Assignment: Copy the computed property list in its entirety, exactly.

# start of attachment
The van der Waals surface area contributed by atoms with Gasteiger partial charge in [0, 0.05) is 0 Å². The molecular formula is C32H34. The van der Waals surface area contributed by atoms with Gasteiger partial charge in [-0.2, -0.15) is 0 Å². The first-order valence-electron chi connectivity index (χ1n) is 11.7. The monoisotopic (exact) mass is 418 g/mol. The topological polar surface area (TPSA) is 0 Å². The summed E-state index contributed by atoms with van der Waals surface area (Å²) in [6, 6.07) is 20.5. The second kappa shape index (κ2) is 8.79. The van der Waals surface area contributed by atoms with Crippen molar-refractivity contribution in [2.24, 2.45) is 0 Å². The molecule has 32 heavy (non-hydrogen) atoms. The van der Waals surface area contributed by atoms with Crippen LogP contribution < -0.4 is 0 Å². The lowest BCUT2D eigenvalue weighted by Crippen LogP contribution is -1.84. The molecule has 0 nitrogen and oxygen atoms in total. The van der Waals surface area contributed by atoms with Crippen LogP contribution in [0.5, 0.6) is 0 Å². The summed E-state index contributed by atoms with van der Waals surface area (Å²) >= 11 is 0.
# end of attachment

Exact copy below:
The van der Waals surface area contributed by atoms with Gasteiger partial charge in [0, 0.05) is 0 Å². The molecular formula is C32H34. The van der Waals surface area contributed by atoms with Gasteiger partial charge in [-0.2, -0.15) is 0 Å². The first-order valence-electron chi connectivity index (χ1n) is 11.7. The monoisotopic (exact) mass is 418 g/mol. The topological polar surface area (TPSA) is 0 Å². The summed E-state index contributed by atoms with van der Waals surface area (Å²) in [6, 6.07) is 20.5. The second kappa shape index (κ2) is 8.79. The van der Waals surface area contributed by atoms with Crippen molar-refractivity contribution in [2.24, 2.45) is 0 Å². The molecule has 32 heavy (non-hydrogen) atoms. The van der Waals surface area contributed by atoms with Crippen LogP contribution < -0.4 is 0 Å². The lowest BCUT2D eigenvalue weighted by Crippen LogP contribution is -1.84. The molecule has 0 nitrogen and oxygen atoms in total. The van der Waals surface area contributed by atoms with Crippen LogP contribution in [0.5, 0.6) is 0 Å². The summed E-state index contributed by atoms with van der Waals surface area (Å²) >= 11 is 0.